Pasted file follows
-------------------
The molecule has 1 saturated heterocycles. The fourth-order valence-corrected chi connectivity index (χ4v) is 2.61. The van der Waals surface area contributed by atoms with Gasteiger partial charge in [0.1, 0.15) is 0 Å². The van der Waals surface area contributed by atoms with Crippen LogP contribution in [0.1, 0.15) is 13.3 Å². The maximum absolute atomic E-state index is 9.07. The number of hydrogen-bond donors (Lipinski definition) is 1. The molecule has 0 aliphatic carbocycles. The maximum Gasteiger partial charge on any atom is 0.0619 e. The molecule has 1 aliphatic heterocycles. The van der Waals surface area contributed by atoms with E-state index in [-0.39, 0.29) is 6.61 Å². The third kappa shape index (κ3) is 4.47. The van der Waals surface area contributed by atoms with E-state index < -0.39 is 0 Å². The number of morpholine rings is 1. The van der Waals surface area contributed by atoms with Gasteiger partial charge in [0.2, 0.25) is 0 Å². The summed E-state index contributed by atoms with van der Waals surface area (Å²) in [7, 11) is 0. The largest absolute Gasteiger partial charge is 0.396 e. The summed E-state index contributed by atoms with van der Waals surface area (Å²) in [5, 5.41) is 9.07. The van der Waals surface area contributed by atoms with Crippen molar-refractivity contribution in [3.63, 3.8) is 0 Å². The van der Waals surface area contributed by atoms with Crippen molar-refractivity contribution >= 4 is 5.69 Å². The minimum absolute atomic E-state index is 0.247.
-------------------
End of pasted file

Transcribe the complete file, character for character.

The molecule has 1 saturated heterocycles. The fourth-order valence-corrected chi connectivity index (χ4v) is 2.61. The van der Waals surface area contributed by atoms with Gasteiger partial charge in [0.1, 0.15) is 0 Å². The van der Waals surface area contributed by atoms with Crippen LogP contribution in [0.1, 0.15) is 13.3 Å². The maximum absolute atomic E-state index is 9.07. The number of hydrogen-bond donors (Lipinski definition) is 1. The molecule has 0 aliphatic carbocycles. The maximum Gasteiger partial charge on any atom is 0.0619 e. The molecule has 1 aliphatic heterocycles. The van der Waals surface area contributed by atoms with E-state index in [-0.39, 0.29) is 6.61 Å². The third kappa shape index (κ3) is 4.47. The van der Waals surface area contributed by atoms with E-state index < -0.39 is 0 Å². The number of morpholine rings is 1. The van der Waals surface area contributed by atoms with Gasteiger partial charge in [0.2, 0.25) is 0 Å². The summed E-state index contributed by atoms with van der Waals surface area (Å²) in [7, 11) is 0. The largest absolute Gasteiger partial charge is 0.396 e. The summed E-state index contributed by atoms with van der Waals surface area (Å²) in [5, 5.41) is 9.07. The van der Waals surface area contributed by atoms with Crippen molar-refractivity contribution in [3.63, 3.8) is 0 Å². The van der Waals surface area contributed by atoms with Crippen molar-refractivity contribution >= 4 is 5.69 Å². The minimum absolute atomic E-state index is 0.247.